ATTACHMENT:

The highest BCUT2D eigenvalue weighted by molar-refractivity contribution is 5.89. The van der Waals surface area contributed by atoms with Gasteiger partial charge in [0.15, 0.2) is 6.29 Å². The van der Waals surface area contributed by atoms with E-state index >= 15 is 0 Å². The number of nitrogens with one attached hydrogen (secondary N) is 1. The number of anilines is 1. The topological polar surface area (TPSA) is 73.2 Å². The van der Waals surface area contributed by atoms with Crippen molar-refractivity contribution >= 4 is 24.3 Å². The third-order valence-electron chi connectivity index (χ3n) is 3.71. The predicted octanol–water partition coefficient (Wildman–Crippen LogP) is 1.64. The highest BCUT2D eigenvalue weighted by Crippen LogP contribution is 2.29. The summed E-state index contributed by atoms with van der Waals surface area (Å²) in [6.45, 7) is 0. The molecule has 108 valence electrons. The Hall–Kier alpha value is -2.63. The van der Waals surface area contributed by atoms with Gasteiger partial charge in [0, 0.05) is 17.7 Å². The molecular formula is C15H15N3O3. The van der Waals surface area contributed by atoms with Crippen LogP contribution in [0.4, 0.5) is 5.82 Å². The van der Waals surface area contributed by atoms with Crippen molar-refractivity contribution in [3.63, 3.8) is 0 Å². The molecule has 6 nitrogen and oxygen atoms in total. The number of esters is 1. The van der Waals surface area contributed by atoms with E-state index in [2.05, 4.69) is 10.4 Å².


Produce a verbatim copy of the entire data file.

The highest BCUT2D eigenvalue weighted by molar-refractivity contribution is 5.89. The van der Waals surface area contributed by atoms with Gasteiger partial charge in [0.15, 0.2) is 6.29 Å². The van der Waals surface area contributed by atoms with E-state index >= 15 is 0 Å². The number of nitrogens with one attached hydrogen (secondary N) is 1. The number of anilines is 1. The topological polar surface area (TPSA) is 73.2 Å². The van der Waals surface area contributed by atoms with Crippen molar-refractivity contribution >= 4 is 24.3 Å². The third-order valence-electron chi connectivity index (χ3n) is 3.71. The predicted octanol–water partition coefficient (Wildman–Crippen LogP) is 1.64. The highest BCUT2D eigenvalue weighted by Crippen LogP contribution is 2.29. The summed E-state index contributed by atoms with van der Waals surface area (Å²) in [6.45, 7) is 0. The molecule has 108 valence electrons. The Hall–Kier alpha value is -2.63. The van der Waals surface area contributed by atoms with Gasteiger partial charge in [0, 0.05) is 17.7 Å². The molecular formula is C15H15N3O3. The van der Waals surface area contributed by atoms with Crippen LogP contribution in [0.4, 0.5) is 5.82 Å². The van der Waals surface area contributed by atoms with Crippen molar-refractivity contribution in [3.63, 3.8) is 0 Å². The molecule has 6 nitrogen and oxygen atoms in total. The number of esters is 1. The van der Waals surface area contributed by atoms with E-state index in [2.05, 4.69) is 10.4 Å².